Londoners go to the polls in mayoral elections for Olympic city
LONDON -- London's voters went to the polls Thursday to choose their next mayor from among seven candidates in what has largely become a clash between two oversized personalities: extroverted Conservative incumbent Boris Johnson and his archrival, combative Labor Party politician Ken Livingstone, who became the city's first elected mayor in 2000.
Local elections were going on across Britain, but the eye-catching show was the fight for London’s leader. With the city this summer hosting the Olympic Games and Queen Elizabeth II’s Diamond Jubilee celebrations amid rising prices, unemployment, housing shortages and social benefit cuts, the future mayor faces an uphill task. Among the challenges: regulating policies and budgets for the city’s police, transportation and emergency services, education, housing and business development.
Latest polls by market research company YouGov put Johnson ahead with 53% of the vote to Livingstone's 47%, a contrast to national polls that show the Conservatives under Prime Minister David Cameron lagging well behind the opposition Labor Party.
Results in London were not expected to be announced until Friday.
In an unsurprising endorsement of his fellow Conservative, Cameron urged Londoners in an interview with the Evening Standard to “make absolutely sure you go out and vote for Boris on Thursday.”
“Boris is a great politician, he is someone I greatly admire,” he insisted, despite being reminded of reports that Johnson could be a potential rival for Cameron’s job. “But the first thing is to let him carry on with the very good work he is doing for London.”
Johnson’s tenure has seen London’s transit fares soar, cuts in government-funded services and -- despite claims that official crime figures are lower -- riots across London last summer that raised questions about policing methods and relations between the public and police.
His campaign promises have included promoting more job opportunities largely related to the Olympics and new transportation projects, including new rail systems across London, more street and neighborhood policing, investments in local business ventures and new affordable housing.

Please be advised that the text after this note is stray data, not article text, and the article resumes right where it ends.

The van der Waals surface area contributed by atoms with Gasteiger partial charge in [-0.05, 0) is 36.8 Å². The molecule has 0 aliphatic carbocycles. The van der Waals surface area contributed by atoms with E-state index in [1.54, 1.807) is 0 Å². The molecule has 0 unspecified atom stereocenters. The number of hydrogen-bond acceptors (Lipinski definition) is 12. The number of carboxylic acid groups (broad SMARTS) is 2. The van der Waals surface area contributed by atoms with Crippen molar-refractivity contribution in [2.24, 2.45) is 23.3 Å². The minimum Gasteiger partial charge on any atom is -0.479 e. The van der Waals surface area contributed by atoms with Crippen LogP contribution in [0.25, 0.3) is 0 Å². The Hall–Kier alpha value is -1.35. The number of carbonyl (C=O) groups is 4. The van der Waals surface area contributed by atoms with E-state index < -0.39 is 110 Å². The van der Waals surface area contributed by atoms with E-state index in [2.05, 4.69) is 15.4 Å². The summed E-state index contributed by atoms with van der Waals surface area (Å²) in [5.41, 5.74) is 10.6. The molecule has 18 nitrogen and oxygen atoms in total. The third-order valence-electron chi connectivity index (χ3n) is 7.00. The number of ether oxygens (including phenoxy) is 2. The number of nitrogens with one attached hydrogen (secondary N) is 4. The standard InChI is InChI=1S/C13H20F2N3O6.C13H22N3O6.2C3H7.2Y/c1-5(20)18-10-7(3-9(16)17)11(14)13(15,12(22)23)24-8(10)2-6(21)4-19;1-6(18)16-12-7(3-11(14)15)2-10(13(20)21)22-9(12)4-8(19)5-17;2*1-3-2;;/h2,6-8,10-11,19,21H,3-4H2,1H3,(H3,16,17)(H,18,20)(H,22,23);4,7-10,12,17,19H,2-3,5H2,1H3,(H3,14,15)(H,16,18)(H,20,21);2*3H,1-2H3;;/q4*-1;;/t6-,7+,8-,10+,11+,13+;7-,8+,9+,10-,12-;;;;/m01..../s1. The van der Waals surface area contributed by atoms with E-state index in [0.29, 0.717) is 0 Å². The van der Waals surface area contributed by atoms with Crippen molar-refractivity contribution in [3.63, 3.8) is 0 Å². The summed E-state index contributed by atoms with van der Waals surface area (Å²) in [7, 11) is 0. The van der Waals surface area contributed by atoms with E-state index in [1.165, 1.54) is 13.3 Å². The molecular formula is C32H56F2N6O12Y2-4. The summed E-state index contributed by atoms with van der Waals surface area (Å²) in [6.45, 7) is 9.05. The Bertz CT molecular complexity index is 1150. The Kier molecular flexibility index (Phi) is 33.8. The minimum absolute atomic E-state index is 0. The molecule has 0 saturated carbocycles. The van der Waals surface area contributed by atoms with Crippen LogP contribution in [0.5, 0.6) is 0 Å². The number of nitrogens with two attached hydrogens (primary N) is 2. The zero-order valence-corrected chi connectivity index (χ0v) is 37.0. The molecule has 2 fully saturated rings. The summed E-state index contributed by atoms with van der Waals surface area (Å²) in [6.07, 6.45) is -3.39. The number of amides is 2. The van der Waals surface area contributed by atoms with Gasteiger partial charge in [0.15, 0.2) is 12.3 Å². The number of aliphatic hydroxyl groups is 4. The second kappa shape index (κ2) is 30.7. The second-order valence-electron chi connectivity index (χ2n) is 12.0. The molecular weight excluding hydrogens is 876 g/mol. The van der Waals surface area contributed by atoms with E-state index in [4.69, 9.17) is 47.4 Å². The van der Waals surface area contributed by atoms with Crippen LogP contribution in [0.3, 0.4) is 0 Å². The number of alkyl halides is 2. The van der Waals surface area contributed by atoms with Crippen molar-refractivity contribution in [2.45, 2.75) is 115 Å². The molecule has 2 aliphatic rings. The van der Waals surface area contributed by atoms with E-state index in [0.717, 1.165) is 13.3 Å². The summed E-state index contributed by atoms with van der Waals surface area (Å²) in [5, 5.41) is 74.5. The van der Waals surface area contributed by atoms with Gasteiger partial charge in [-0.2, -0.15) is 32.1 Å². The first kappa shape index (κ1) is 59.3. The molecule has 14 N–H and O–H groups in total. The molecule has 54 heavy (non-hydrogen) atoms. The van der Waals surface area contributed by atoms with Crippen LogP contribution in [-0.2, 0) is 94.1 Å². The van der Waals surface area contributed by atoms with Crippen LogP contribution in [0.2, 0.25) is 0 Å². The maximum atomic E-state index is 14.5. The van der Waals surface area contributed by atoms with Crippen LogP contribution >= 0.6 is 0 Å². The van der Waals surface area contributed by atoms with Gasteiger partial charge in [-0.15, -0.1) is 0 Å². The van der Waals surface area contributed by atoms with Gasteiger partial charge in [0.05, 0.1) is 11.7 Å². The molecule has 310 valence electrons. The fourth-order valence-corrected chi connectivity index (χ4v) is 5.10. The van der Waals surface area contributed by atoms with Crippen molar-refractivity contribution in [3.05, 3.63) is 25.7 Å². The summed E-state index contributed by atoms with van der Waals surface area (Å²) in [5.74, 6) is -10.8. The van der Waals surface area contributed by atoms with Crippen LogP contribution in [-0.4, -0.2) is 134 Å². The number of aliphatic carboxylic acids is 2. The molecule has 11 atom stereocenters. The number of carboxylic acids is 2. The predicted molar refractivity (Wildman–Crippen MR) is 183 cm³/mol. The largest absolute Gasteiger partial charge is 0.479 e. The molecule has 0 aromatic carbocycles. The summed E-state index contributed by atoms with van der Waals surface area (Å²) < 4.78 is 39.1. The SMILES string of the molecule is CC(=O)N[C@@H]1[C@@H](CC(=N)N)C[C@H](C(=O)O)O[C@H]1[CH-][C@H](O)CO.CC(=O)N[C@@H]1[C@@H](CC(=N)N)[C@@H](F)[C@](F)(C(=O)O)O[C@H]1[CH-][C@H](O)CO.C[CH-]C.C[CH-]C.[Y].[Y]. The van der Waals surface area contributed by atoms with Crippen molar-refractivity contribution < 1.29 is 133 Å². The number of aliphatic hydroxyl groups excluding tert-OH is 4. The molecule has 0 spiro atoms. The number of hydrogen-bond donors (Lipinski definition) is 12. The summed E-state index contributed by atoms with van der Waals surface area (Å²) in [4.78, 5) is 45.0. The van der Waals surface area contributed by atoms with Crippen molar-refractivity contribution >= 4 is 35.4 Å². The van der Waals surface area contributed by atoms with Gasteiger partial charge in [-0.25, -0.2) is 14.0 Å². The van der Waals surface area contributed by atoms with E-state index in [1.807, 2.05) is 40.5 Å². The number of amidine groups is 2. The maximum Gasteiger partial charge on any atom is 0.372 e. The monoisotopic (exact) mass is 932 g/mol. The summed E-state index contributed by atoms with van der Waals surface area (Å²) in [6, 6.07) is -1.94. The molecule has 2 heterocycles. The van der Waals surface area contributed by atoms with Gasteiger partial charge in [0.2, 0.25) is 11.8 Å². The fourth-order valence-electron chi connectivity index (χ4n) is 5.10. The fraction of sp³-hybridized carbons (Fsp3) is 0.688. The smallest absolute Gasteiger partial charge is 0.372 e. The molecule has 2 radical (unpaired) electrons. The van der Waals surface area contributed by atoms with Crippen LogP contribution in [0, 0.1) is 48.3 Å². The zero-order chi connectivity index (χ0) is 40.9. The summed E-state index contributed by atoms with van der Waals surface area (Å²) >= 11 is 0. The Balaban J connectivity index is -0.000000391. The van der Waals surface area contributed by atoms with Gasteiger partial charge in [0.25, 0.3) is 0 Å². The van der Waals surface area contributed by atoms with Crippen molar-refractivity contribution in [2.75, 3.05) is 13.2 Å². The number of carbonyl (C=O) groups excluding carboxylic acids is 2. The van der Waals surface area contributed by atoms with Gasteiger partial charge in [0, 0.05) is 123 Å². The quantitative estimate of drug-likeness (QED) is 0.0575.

Livingstone, who is widely known as "Red Ken" for his leftist politics, vows to restore maintenance allowances for low-income students and rent controls and rent reductions for government–assisted housing tenants, as well as to boost police numbers.
In local elections across Britain 10 major cities will decide whether to have elected mayors, a relatively new position in a country where cities are usually ruled by local councils headed by council leaders.
The proposal has divided Britons, with many seeing salaries for mayors and their staffs as a further drain on dwindling resources.
Cameron insisted in his interview that he was “giving the country the chance to have many more Borises. I want a Boris in Birmingham, I want a Boris in Leeds, I want a Boris in Bradford.” He added: "They don’t all have to be members of the Johnson family.”
-- Janet Stobart
Photo: London Mayor Boris Johnson and family members leave a North London polling station after casting their votes in the election for the next mayor of London on Thursday. Credit: Oli Scarff / Getty Images